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A Brief History of International Relations

The World Made Easy

Kathleen Brush

The world does not need to be complex and confusing. It can be made simpler so that the business, political, social, and economic implications of global news briefs beaming across televisions and electronic devices can be easily grasped. Key to this is knowing that a five-hundred-year competition for global supremacy between the Chinese, European, Islamic, and Russian empires only ended in 1945. When it did, the world had 57 independent nations. After all empires were dissolved in 1991, there were 193, and each nation carried histories of empires in the form of conquest, religions followed, languages practiced, diversified populations, repressive rule, and histories of discrimination. A Brief History of International Relations: The World Made Easy explores this history of global conflict to contextualize and simplify the often perplexing relations between nations and empires.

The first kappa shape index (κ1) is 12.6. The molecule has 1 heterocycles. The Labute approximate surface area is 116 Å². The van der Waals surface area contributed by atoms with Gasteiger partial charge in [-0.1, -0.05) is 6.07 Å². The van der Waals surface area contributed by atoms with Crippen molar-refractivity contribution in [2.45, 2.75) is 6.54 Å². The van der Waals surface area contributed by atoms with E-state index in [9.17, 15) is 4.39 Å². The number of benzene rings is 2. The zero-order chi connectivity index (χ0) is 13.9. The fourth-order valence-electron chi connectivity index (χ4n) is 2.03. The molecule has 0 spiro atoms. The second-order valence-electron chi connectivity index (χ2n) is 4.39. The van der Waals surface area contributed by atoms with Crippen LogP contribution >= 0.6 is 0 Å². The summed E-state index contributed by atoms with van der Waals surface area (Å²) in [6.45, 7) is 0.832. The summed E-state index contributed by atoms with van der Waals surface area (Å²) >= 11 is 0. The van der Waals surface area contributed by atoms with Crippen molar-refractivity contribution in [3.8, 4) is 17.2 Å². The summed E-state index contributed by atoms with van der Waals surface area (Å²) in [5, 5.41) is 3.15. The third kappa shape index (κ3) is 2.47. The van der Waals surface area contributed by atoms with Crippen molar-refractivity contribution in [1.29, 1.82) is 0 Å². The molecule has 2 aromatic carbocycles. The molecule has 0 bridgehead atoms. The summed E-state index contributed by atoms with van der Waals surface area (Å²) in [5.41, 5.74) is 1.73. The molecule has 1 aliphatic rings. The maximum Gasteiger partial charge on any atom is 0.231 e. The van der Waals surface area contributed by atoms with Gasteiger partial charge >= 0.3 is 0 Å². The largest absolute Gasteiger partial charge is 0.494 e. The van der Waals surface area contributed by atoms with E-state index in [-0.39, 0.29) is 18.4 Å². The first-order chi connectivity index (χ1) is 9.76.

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Chapter 16. Postscripts: Aftermaths of Empire


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Aftermaths of Empire

For more than five hundred years, the prevailing wisdom was that global powers had colonial empires. This wisdom was dead. After 1945 no one was to maintain or increase power by subjugating people without their consent or forcibly commandeering land. It didn’t work out perfectly. Some empires had postscripts—they weren’t letting go.

There were no postscripts for WWII’s losing empires; these empires were dissolving. But, outside WWII conquests, these empires were small. It was the winning Allied Powers that added the postscripts, but not the United Kingdom or the United States. Postscripts from Islamic empire successor states came later.

British leaders knew their colonies were not ready for independence, but most rejected offers of help. They wanted immediate independence and received it when requested. Some British leaders may have liked to maintain the power and glory that accompanied ruling an empire where the sun never set, but they had to accept that their day in the sun had ended. Should they waver, reminders were everywhere. The public was demonstrably unsupportive of empire. Colonies had been justified as a means to help—to civilize—the less fortunate while being suitable investments for economic growth. In reality, most British colonies consumed cash and after WWII British subjects1 in Britain wanted investments to focus on rebuilding the United Kingdom. The ← 143 | 144 → British people had also come to see the civilization objective as farcical...

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